• John McGary, Woodford Sun Staff

Edgewood Farm suits are filed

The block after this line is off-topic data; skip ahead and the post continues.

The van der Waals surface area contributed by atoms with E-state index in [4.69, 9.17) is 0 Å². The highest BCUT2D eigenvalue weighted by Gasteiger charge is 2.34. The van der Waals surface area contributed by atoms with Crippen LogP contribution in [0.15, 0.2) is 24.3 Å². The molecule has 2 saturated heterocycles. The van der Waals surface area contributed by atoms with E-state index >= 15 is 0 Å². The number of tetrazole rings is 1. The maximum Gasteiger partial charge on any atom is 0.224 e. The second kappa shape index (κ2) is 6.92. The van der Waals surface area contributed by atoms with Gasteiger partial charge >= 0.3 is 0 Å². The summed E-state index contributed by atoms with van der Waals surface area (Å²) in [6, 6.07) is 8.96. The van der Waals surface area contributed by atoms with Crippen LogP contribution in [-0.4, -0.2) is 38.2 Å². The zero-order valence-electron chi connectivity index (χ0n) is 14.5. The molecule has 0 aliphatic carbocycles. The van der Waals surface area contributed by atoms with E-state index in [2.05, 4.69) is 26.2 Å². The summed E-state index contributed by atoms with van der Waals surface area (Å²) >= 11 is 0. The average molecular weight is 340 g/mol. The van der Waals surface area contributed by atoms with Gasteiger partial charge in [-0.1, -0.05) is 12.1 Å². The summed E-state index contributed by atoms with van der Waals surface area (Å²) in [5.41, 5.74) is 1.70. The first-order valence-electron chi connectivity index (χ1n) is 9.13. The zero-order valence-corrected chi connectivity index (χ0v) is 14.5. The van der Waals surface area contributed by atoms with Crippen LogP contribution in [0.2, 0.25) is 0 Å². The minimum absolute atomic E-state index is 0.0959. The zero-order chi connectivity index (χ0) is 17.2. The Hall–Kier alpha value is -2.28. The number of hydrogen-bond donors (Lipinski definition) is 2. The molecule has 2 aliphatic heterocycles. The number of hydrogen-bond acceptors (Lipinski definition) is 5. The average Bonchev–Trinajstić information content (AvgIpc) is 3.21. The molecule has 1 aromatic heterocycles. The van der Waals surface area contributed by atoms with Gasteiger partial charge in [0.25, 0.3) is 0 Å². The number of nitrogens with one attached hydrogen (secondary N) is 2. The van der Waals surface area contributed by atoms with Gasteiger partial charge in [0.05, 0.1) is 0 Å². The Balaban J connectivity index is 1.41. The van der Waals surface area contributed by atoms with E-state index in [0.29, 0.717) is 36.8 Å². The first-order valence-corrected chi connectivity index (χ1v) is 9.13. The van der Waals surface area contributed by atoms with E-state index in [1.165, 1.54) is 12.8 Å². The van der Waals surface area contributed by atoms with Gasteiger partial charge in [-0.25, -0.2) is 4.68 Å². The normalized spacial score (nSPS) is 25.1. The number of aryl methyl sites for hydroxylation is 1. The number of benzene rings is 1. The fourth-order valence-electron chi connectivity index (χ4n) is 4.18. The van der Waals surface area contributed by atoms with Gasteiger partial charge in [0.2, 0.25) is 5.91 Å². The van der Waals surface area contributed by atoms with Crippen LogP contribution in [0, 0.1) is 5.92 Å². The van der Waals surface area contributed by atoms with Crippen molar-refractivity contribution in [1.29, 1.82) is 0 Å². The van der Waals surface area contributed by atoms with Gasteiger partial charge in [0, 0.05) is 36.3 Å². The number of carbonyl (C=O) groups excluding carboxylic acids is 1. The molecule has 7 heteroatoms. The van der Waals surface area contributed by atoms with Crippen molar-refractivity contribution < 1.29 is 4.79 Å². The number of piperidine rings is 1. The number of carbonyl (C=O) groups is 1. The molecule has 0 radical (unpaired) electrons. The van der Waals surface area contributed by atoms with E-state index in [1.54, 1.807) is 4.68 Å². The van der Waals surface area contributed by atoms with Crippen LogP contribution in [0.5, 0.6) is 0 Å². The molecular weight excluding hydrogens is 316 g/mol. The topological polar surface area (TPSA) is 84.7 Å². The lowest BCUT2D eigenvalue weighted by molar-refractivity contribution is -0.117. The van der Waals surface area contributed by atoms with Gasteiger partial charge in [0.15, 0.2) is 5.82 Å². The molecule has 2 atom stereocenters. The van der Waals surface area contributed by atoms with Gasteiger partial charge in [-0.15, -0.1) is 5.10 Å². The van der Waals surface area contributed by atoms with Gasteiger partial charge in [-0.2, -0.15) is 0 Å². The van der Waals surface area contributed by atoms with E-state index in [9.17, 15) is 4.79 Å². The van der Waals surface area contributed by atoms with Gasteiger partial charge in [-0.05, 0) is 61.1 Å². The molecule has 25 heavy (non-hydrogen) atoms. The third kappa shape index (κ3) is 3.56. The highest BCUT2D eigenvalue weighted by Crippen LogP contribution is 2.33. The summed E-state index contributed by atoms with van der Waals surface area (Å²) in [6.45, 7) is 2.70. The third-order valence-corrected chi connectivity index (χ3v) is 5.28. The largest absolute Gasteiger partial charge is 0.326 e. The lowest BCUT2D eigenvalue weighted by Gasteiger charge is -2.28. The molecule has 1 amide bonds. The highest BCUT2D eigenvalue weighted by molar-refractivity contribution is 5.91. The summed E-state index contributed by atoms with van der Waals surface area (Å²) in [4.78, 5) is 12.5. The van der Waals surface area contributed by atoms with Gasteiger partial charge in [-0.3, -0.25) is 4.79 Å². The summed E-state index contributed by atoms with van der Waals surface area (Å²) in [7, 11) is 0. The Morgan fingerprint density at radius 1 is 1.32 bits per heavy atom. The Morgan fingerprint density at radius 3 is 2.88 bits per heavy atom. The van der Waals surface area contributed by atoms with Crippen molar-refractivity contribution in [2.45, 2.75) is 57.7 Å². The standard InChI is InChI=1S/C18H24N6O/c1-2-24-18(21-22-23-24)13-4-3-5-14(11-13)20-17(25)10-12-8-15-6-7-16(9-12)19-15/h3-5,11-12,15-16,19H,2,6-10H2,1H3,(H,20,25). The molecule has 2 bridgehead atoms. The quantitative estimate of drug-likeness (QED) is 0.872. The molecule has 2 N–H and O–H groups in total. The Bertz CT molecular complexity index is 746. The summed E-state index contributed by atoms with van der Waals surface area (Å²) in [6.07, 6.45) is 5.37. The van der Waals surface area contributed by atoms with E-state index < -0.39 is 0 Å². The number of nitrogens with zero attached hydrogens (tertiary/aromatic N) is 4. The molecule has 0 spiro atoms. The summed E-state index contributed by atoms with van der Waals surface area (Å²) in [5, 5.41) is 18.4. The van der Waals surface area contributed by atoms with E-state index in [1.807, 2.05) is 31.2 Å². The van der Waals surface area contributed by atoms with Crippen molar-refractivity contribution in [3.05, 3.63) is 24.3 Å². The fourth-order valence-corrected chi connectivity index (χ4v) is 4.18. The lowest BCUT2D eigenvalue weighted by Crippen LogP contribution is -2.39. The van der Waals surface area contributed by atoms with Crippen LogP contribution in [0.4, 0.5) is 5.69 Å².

A group of horse farm owners and people living near the Edgewood Farm property on Lexington Road recently rezoned by the city of Versailles filed two lawsuits last week against the Versailles City Council, the Versailles-Midway-Woodford County Planning Commission and the property owners, including Hardin Field IV, Virginia Field and Edgewood Farm LLC. "We believe the city acted illegally and we will ask the court to set aside this unprecedented departure from good planning in Woodford County," the attorney for the first suit, Hank Graddy IV, told The Sun. Among the plaintiffs in that suit are Ben and Jennifer Chandler, whose family owns The Sun. It claims the rezoning was arbitrary, not based on substantial evidence, and violates the county's goals and objectives of the 2011 Comprehensive Plan, which designated the area to remain agricultural. It alleges the Planning Commission arbitrarily amended the Comprehensive Plan to expand the Urban Services Boundary (USB), which allowed the city council to rezone the property, which it annexed, to be developed for urban uses. The suit also claims the plaintiffs weren't offered due process, and that Versailles Mayor Brian Traugott failed to disclose "biases and conflicts of interest" because the Edgewood Farm developer is "a major contributor" to Versailles Mayor Brian Traugott's employer. (Traugott is a part-time employee of state House Speaker Greg Stumbo.) Traugott told The Sun that he had no idea whether the developer (CRM) or its employees have contributed to Stumbo or the state Democratic Party and never discussed the matter with Stumbo. "They haven't donated to me, I can attest to that," Traugott said, calling the charged based on his employment with Stumbo "purely political." "He's (Graddy) trying to use a semi-legitimate document so that they can claim there's something amiss, which is completely hogwash," Traugott said. "We've done it during the sprawl boom, we held the line with the Urban Service Boundary, same thing during the housing bubble, and from this point forward. There's absolutely no need to expand the Urban Service Boundary. There is empty farmland, unused farmland inside the Urban Service Boundary - this is simply an abdication of good planning by some leaders who have lost sight of what Woodford County's all about," Graddy said. Graddy said Traugott (a former member of the Planning Commission), "inappropriately departed from good planning and zoning practices by becoming an advocate in public and on social media before this matter was properly presented to him and the city council." Traugott disagreed with Graddy's interpretation of his testimony before the Planning Commission and his public comments, and said some of the suit's plaintiffs also spoke publicly on the matter. "I consider it communicating with my constituents, which is something that Hank would not know about or appreciate. The fact of the matter is, the mayor has no official authority in zone change decisions," Traugott said, pointing out that he doesn't have a vote on zone changes in council. "My role is simply to preside at meetings when those topics come up," Traugott said. Traugott said he wasn't surprised by the suits, which he said "seems to be the MO (modus operandi) in Woodford County, which is part of the reason we've been stifled on economic development for so many years." Traugott said he didn't believe the plaintiffs intended to win the suits, but rather to delay plans to build, plans for which include homes, businesses, an industrial park, and perhaps a new Bluegrass Community Hospital. Asked whether the plaintiffs might be blamed for delaying the new hospital, Graddy responded that they didn't oppose recent efforts to develop on the Sellers property on Troy Pike (Ky. 33). "And they used the hospital as a justification for that location and, as I commented to the Planning Commission, if the Planning Commission is ready to approve development of either one of the Backer parcels (on Lexington Road), both of those are perfectly acceptable lands for a hospital relocation if it needs to be on U.S. 60 (Lexington Road). So there are sites inside the USB, either zoned or ready for the hospital to start construction, or inside the USB already annexed and ready to be developed that are suitable for the hospital. This property is simply unsuitable and this is a terrible planning proposal," Graddy said. The second suit, with the Pisgah Community Historical Association as a plaintiff, claims that opponents of the zone change at the April 28 Planning Commission hearing were not given enough time to speak. That lawsuit alleges applicants for the zone change were given 30 minutes, compared to three minutes for opponents, and 15 minutes for rebuttal, while opponents weren't allowed a rebuttal. Graddy told The Sun that Woodford County has a 40-year-history of protecting farmland and horse farms from inappropriate urban sprawl. The suits seek jury trials in Woodford Circuit Court and for a judge to declare void the actions of the Planning Commission and Versailles City Council. The city has 20 days to respond to them.

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